Jason Siff began meditating as a teenager, however it wasn't until after attending a Goenka Vipassana Meditation
retreat in Kathmandu in 1986 that he developed a serious daily meditation practice. He attended several 10-day retreats
in India and Nepal during that year, and left for Sri Lanka in 1987 to learn the Mahasi Method and become a Buddhist
monk. He practiced meditation and studied Pali at Kanduboda Meditation Center and then later at the Island
Hermitage. It was at the Island Hermitage that this new practice of Recollective Awareness Meditation started to take
shape, and he first introduced this approach to groups of foreign students at the Nilambe Retreat Center for a period of
six months in 1989. He left the Buddhist Order in 1990 due to ill health and moved to Los Angeles, where he finished a
Master's Degree program in Counseling Psychology and worked as an intern. He taught meditation and gave talks at the
Community Meditation Center in Los Angeles from 1990 to 1995. He co-founded the Skillful Meditation Project with
Gordon Smith in 1996, and has been teaching meditation full-time since then. He lives in Idyllwild, California.
Jason has taught meditation at various centers, such as Esalen, Barre Center for Buddhist Studies, and Cloud Mountain
Meditation Center. In 2014 he will be teaching at Indralaya and the Shambhala Mountain Center for the first time. He
has been invited to give talks and workshops by various lay Buddhist (Vipassana) Sanghas in the US, Canada, and
Australia. He has been directly involved in the Spokane Meditation Community and the Pine Street Sangha, which are
both led by Skillful Meditation Project teachers. His current teaching interest lies in the area of working with small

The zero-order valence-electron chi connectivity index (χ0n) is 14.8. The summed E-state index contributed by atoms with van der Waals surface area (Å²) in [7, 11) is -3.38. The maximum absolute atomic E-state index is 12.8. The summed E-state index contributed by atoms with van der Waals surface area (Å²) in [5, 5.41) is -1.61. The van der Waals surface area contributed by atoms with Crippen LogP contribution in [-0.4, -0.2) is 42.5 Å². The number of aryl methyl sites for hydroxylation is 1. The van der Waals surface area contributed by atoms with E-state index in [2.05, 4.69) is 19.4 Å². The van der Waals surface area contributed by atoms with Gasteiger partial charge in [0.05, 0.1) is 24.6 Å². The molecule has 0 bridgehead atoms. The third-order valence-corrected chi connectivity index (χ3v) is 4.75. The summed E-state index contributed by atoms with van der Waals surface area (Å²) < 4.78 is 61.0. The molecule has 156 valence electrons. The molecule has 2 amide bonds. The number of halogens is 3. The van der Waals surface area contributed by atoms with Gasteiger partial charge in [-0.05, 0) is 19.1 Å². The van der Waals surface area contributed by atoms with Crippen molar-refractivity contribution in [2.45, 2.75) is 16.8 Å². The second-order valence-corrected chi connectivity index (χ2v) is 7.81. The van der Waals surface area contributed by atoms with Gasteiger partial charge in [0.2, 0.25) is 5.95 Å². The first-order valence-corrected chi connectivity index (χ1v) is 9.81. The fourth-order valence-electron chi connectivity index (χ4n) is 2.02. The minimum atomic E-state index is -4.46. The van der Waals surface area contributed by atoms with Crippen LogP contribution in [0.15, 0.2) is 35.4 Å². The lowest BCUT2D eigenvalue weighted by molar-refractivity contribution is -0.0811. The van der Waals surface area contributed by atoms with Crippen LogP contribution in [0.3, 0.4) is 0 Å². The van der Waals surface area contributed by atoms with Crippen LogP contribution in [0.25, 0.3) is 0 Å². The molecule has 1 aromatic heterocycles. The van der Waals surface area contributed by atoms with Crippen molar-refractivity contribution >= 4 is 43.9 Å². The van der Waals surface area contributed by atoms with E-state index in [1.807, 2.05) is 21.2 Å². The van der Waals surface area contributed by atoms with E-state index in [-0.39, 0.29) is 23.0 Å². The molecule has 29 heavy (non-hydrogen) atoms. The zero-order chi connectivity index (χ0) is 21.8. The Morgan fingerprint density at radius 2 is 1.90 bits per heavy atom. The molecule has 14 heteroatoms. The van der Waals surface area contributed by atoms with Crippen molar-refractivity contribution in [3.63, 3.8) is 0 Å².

groups of meditators over the course of several years.
Noteworthy in the development of Recollective Awareness Meditation is the "journal project" that was initiated in 1999,
in which several students sent their meditation journals to Jason and he reviewed them before interviewing the students
on their meditation sittings. In 2000, Jason wrote the first draft of the book that would later become "Unlearning
Meditation." He was dissatisfied with that book and didn't go back to it until 2004, after coming up with his theory of
six meditative processes, which was first presented in an article for "Insight Journal." The book "Unlearning Meditation:
What to do when the instructions get in the way" was published in 2010 by Shambhala Publications. It is a complete
re-write of the original and is the most comprehensive book written on Recollective Awareness Meditation.
Jason Siff's next book, "Thoughts Are Not the Enemy: An Innovative Approach to Meditation," will be published by
Shambhala Publications in October 2014.